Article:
Last updated on April 5th, 2021
Last Updated on April 5, 2021 by Steven Meurrens
People who would not normally be eligible to become permanent residents of Canada may be able to apply on humanitarian and compassionate (“H&C“) grounds.
Humanitarian and compassionate grounds apply to people with exceptional cases.
Here are 2020 approval statistics for humanitarian & compassionate class applications.
Below are sample H&C decisions that were used in an Immigration, Refugees and Citizenship Canada training session.
For each example, IRCC provided a chat to show a portion of the officer’s decision-making steps to describe context of the application.
As can be seen, a big deficiency in many H&C applications is the applicant not providing documentary examples to substantiate their assertions in claim.
The H&C requests were based on the following situations:
- Domestic violence in Mexico from two former partners
- Discrimination in Japan
- Criminal gangs in Honduras
- Members of a drug cartel
- Land dispute
- Adverse country conditions in Bulgaria
- Membership in a political party
- Adverse country conditions in China
- Adverse country conditions in Fiji
- Religious discrimination in Bangladesh
Last Updated on March 20, 2021 by Steven Meurrens
The following PDF contains internal Canada Border Services Agency documentation regarding removals from 2012-2019.
It includes removals broken down by inadmissibility, the number of administrative deferrals of removals, yearly removal priorities, breakdowns by top country, cost of removals, the number of outstanding removal orders and temporary suspensions of removal.Read more ›
Last Updated on March 18, 2021 by Steven Meurrens
The following is the 2018 Migration Office Overview for Berlin.Read more ›
Last Updated on March 17, 2021 by Steven Meurrens
Immigration, Refugees and Citizenship Canada (“IRCC”) will often tell people that they do not need to hire a lawyer or consultant in order to immigrate to Canada. They are right.
In 2018 IRCC approved 191,337 applications for permanent residence.
Of these, 7,334 were represented by a lawyer, 11,262 were represented by a regulated consultant, 52,066 were represented by a family member or friend, and 191,337 had no representative.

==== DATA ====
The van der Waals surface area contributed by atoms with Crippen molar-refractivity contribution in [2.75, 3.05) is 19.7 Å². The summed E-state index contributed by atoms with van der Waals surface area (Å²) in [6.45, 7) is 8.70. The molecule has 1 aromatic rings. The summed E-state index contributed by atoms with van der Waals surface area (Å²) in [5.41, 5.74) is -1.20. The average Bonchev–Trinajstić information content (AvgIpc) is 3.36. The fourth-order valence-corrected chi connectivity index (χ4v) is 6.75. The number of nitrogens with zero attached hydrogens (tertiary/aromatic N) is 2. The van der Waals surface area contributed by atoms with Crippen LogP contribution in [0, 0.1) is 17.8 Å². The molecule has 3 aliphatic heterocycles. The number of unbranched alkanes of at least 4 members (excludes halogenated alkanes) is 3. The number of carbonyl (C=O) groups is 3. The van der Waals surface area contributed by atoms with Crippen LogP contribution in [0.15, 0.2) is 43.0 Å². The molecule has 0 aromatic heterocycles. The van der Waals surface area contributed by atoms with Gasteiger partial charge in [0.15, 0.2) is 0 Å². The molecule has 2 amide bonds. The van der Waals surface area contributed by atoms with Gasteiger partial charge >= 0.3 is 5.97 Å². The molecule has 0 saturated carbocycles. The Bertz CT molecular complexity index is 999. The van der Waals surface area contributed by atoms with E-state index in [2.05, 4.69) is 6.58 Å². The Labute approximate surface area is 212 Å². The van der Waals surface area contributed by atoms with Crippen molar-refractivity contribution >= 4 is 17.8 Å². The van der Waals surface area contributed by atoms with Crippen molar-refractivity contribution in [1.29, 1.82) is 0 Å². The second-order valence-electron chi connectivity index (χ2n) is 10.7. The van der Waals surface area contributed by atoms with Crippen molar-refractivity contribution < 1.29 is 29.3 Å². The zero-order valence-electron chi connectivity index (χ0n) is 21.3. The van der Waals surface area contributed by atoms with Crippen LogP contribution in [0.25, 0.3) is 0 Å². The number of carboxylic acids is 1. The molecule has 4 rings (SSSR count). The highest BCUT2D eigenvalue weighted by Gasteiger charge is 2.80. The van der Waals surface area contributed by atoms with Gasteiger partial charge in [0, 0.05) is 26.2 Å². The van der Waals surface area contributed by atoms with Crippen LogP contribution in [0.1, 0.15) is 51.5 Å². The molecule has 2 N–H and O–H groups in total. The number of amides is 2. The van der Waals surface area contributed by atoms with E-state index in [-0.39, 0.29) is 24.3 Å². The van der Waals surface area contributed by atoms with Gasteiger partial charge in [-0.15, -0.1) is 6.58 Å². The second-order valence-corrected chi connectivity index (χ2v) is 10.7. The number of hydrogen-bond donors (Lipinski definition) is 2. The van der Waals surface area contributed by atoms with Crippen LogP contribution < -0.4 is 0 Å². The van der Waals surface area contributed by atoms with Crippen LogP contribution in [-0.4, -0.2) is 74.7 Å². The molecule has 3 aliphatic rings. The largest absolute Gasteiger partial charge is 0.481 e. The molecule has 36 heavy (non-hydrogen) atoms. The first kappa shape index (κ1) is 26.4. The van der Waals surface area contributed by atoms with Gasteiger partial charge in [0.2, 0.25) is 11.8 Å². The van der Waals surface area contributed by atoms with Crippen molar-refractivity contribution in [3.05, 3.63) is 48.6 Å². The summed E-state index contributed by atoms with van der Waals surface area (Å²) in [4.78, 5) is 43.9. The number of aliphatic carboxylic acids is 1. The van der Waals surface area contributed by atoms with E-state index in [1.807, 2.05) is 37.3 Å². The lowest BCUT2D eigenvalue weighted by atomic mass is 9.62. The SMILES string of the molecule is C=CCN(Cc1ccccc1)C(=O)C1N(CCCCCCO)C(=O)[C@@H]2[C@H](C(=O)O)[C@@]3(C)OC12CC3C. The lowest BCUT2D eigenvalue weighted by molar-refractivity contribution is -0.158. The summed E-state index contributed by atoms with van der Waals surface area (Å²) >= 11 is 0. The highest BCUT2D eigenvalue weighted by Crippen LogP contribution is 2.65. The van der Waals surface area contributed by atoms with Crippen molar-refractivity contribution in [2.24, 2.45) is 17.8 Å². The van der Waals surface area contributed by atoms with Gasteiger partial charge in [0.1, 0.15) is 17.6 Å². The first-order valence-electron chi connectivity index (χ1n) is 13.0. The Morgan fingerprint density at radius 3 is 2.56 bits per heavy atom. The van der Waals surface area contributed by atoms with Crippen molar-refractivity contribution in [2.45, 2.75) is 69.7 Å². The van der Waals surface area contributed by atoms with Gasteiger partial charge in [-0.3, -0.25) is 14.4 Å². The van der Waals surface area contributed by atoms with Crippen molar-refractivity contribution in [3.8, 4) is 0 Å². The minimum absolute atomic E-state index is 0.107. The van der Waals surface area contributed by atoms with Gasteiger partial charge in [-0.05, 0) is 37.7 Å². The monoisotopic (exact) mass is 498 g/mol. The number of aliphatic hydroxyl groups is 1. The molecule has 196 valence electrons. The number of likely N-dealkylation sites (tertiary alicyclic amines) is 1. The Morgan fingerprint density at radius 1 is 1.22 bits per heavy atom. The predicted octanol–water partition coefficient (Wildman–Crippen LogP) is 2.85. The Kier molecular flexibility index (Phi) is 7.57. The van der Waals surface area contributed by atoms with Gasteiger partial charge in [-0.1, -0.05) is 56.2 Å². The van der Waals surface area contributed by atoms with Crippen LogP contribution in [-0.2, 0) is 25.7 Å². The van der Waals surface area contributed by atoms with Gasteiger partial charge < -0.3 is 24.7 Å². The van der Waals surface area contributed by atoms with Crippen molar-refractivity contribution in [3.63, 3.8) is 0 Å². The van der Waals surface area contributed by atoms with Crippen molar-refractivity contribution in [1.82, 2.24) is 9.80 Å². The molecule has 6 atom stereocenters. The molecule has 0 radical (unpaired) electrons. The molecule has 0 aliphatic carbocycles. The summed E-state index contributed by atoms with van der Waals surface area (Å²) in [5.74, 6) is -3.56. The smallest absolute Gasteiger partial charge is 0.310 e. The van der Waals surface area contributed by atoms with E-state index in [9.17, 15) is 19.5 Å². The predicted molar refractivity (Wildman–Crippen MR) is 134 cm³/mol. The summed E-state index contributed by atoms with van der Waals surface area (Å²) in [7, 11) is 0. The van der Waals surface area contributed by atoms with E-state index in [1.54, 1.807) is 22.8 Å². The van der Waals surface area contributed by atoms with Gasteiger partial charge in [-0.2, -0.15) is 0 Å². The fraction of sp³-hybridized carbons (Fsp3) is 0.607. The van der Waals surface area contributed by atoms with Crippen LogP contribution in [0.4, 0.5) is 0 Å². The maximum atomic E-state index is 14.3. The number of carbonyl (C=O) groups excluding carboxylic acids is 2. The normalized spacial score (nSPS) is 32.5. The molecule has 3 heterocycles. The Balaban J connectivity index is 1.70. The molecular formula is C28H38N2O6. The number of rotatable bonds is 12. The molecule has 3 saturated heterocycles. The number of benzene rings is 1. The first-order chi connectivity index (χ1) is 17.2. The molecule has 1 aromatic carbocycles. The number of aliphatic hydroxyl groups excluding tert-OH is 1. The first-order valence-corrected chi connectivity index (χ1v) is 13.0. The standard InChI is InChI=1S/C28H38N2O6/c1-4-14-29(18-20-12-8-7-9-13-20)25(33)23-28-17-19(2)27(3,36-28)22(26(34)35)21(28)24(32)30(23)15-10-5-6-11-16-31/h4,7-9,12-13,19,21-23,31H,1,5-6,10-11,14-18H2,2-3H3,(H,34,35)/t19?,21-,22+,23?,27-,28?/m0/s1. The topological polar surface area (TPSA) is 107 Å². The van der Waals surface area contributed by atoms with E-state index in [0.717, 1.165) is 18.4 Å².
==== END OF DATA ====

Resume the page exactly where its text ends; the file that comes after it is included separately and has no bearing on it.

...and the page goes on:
IRCC in 2018 also approved 17,678 applications in which there was a lawyer as representative, 17,554 in which there was a regulated consultant, 258,802 in which the representative was a family member or a friend, and 2,448,311 in which the person was unrepresented.
While the above statistics do not show approval rates or refusals, which are not publicly available nor do I possess, and it is possible that there is a prevalence of ghost representation that is not reflected in the statistics, the approval figures certainly demonstrate that it is not necessary to hire a representative to immigrate to Canada.
Do You Need a Lawyer
When someone asks whether they need a representative in their application I typically tell them to review the IRCC website, forms and document checklists and to then decide whether they are comfortable submitting an application on their own. If they are not, then they should hire a representative, or at least schedule a consultation with one to discuss what is causing them to be uncomfortable.
For those individuals who are more or less comfortable with the material on the IRCC website,Read more ›
Last Updated on March 8, 2021 by Steven Meurrens
A frequent question that people ask is what role their Member of Parliament can play in assisting them.
In my opinion, the biggest role an MP can play is getting a timely status update. MPs typically can get an update in 48 hours, as opposed to 30 days for an Access to Information Act request or 14 days for a Case Specific Enquiry.
MPs can also write letters on files. As Justice Ahmed noted in Nagarasa v. Canada (Citizenship and Immigration), 2018 FC 313, visa officers have to take these letters into consideration when assessing applications.Read more ›